Prices for more construction materials have declined recently. The Engineering and Construction Cost Index "dropped to 42.4% in February, down from 48.8% in January, and the lowest reading on record," IHS reported on Tuesday, based on a monthly survey of procurement executives of engineering, procurement and construction firms. (A reading greater than 50 represents "upward pricing strength;" below 50, downward pricing.) "The current materials/equipment price index registered 39.6% in February, a fresh record low, and down from 47.2% in January. Eleven of the 12 individual components notched falling prices in February, led by copper-based wire and cable, carbon steel pipe, electrical equipment and fabricated structural steel. Notably, the softness in raw commodity prices is impacting pricing for equipment, with turbines, heat exchangers, pumps and compressors all posting lower prices in February....The current subcontractor labor index lowered to 49.0% in February, down from 52.4% last month and the softest reading since January 2012. Nearly all regions registered flat labor costs, with Western Canada as the only exception posting a slight easing. February marked the first time since August 2014 that the U.S. South did not register higher month-on-month labor costs. Nevertheless, tightness in skilled-labor markets was again reported in the Gulf Coast. [Respondents say they] are being forced to reassess previously bullish sentiment regarding investments in hydrocarbon projects over 2015-2016..., with budgets being scaled back, exploration slowing and aggressive contract negotiations. However, there remains some optimism that lower feedstocks will spur further proposal activity in petrochemical projects."

In partial contrast, New South News reported on Wednesday, "over the past several months, a few manufacturers of construction materials announced price increases for March and April. Prices for most of the construction materials we distribute should remain unchanged for the next 30 to 60 days, and in some instances, such as with steel products, prices will be lower. [The] two largest domestic manufacturers of concrete forming, bar and wire mesh supports, precast, and tilt-up accessories announced they will increase prices in March. Dayton-Superior will increase prices on March 1 by an average of approximately 4.5%. Meadow Burke's price increase is effective March 9 and they will increase prices by an average of approximately 4%. Thermafiber Inc. announced a 6% across-the-board price increase for their entire line of insulations effective March 2. Roxul announced they will increase prices on all pipe and board insulations on April 1by 6%....Foreign rebar producers continued to lower their asking prices in February, as worldwide demand remained weak. Domestic rebar mills in the southeast, in an attempt to hold market share against lower cost imported rebar, reduced prices by $1.25 [per hundredweight] the third week in February....foreign wire rod producers lowered their prices in January and February and most domestic producers reduced their prices as well. Foreign concrete reinforcing wire mesh manufacturers lowered prices in February and are offering lower prices for March orders. Domestic wire mesh manufacturers, although not officially, lowered prices in mid-February by approximately 2%. Dimensional lumber prices changed little over the past few weeks and plywood prices increased modestly."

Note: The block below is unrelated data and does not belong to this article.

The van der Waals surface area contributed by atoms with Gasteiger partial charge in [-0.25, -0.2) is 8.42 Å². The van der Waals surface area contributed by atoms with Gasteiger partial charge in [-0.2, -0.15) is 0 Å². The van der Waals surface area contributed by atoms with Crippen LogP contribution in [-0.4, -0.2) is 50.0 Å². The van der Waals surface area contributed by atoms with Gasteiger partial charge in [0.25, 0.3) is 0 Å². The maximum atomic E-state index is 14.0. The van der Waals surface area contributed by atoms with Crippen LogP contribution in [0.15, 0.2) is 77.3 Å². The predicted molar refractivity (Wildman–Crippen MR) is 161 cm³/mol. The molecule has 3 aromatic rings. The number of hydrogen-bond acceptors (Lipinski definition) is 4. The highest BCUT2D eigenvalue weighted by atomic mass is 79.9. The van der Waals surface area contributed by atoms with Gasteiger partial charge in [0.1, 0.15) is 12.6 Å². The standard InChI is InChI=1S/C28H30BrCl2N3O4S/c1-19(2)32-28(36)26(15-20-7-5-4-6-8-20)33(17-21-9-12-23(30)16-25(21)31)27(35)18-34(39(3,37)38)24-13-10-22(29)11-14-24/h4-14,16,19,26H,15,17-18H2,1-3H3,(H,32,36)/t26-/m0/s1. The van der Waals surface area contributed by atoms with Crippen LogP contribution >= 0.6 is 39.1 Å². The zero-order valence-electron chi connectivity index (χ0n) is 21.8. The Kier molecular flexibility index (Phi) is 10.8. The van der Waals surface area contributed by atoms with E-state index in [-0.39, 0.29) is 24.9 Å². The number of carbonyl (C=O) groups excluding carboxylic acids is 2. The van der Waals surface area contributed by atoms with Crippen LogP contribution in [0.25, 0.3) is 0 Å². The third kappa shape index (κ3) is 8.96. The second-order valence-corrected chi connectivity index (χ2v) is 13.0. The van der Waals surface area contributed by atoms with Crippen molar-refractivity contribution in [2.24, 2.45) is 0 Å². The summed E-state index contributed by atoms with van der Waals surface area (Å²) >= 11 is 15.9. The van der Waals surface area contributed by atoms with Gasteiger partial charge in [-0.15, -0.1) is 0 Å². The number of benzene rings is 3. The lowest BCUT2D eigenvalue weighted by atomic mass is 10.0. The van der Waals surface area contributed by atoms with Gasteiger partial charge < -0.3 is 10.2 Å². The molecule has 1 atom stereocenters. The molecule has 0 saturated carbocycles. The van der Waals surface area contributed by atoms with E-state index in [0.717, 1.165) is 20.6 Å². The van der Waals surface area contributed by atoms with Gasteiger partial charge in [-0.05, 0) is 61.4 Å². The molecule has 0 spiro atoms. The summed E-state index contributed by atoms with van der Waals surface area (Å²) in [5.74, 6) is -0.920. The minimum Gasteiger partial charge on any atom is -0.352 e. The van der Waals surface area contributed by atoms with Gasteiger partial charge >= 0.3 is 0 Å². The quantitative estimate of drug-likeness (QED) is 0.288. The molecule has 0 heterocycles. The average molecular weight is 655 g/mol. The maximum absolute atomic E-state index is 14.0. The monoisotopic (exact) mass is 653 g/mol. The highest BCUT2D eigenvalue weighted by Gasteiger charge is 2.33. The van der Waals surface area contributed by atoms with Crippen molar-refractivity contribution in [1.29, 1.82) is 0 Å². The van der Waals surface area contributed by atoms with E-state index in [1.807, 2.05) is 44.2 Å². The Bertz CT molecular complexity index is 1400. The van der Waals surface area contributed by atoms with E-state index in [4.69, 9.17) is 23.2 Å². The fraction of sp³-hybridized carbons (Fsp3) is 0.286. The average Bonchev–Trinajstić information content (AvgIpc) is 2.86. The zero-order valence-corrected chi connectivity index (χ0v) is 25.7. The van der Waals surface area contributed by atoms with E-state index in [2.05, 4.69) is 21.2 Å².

New supply of income-producing properties "picked up in 2014, but did not exceed demand nationally, except in the apartment sector,' the quarterly Dividend Capital Research Cycle Monitor reported on Tuesday in a summary of conditions for five property types in more than 50 metro areas. "The highest demand for [offices in the fourth quarter of 2014] was in Central Business District...and class-A office space....Logistics demand for [industrial] space has been very strong, along with small-tenant expansion as well as new-business-creation demand. [Apartment] deliveries continued to be strong while demand was quite good" but 28 of 54 markets are "in the hypersupply phase where occupancies decline. [Retail] demand growth was strong, providing almost 100 million square feet of absorption for the year. Top tenant industry drivers were service providers, health gyms and discount stores. Good times were not evenly distributed across the country, however....A fair amount of new [hotel] supply came online in 2014..., but demand was also strong."